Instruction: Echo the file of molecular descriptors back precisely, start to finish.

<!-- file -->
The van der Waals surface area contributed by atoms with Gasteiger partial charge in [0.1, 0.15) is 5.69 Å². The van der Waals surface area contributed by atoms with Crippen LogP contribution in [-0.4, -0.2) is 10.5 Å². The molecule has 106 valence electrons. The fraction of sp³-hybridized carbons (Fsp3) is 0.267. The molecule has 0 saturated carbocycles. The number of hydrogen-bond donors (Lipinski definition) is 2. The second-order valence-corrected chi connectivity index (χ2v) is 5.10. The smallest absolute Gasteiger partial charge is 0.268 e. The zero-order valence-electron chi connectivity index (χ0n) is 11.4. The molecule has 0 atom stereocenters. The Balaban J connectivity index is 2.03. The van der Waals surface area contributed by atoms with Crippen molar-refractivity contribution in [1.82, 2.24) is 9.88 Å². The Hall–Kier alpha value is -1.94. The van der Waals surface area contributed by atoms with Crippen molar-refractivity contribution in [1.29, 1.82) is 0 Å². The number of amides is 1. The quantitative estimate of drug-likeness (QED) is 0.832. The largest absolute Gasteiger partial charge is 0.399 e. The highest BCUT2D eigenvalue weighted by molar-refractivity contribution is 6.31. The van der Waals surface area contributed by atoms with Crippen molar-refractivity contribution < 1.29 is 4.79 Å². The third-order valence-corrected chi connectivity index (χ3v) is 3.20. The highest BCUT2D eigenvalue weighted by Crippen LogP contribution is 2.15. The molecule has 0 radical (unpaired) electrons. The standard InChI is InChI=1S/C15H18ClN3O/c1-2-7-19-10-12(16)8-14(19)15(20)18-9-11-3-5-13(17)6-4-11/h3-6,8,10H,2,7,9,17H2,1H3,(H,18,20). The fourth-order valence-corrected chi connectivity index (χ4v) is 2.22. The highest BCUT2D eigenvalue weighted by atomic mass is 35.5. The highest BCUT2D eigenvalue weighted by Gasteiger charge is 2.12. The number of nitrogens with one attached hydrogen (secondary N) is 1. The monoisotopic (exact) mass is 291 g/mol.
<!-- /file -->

The van der Waals surface area contributed by atoms with Gasteiger partial charge in [0.1, 0.15) is 5.69 Å². The van der Waals surface area contributed by atoms with Crippen LogP contribution in [-0.4, -0.2) is 10.5 Å². The molecule has 106 valence electrons. The fraction of sp³-hybridized carbons (Fsp3) is 0.267. The molecule has 0 saturated carbocycles. The number of hydrogen-bond donors (Lipinski definition) is 2. The second-order valence-corrected chi connectivity index (χ2v) is 5.10. The smallest absolute Gasteiger partial charge is 0.268 e. The zero-order valence-electron chi connectivity index (χ0n) is 11.4. The molecule has 0 atom stereocenters. The Balaban J connectivity index is 2.03. The van der Waals surface area contributed by atoms with Crippen molar-refractivity contribution in [1.82, 2.24) is 9.88 Å². The Hall–Kier alpha value is -1.94. The van der Waals surface area contributed by atoms with Crippen molar-refractivity contribution in [1.29, 1.82) is 0 Å². The number of amides is 1. The quantitative estimate of drug-likeness (QED) is 0.832. The largest absolute Gasteiger partial charge is 0.399 e. The highest BCUT2D eigenvalue weighted by molar-refractivity contribution is 6.31. The van der Waals surface area contributed by atoms with Crippen molar-refractivity contribution < 1.29 is 4.79 Å². The third-order valence-corrected chi connectivity index (χ3v) is 3.20. The highest BCUT2D eigenvalue weighted by Crippen LogP contribution is 2.15. The molecule has 0 radical (unpaired) electrons. The standard InChI is InChI=1S/C15H18ClN3O/c1-2-7-19-10-12(16)8-14(19)15(20)18-9-11-3-5-13(17)6-4-11/h3-6,8,10H,2,7,9,17H2,1H3,(H,18,20). The fourth-order valence-corrected chi connectivity index (χ4v) is 2.22. The highest BCUT2D eigenvalue weighted by atomic mass is 35.5. The highest BCUT2D eigenvalue weighted by Gasteiger charge is 2.12. The number of nitrogens with one attached hydrogen (secondary N) is 1. The monoisotopic (exact) mass is 291 g/mol.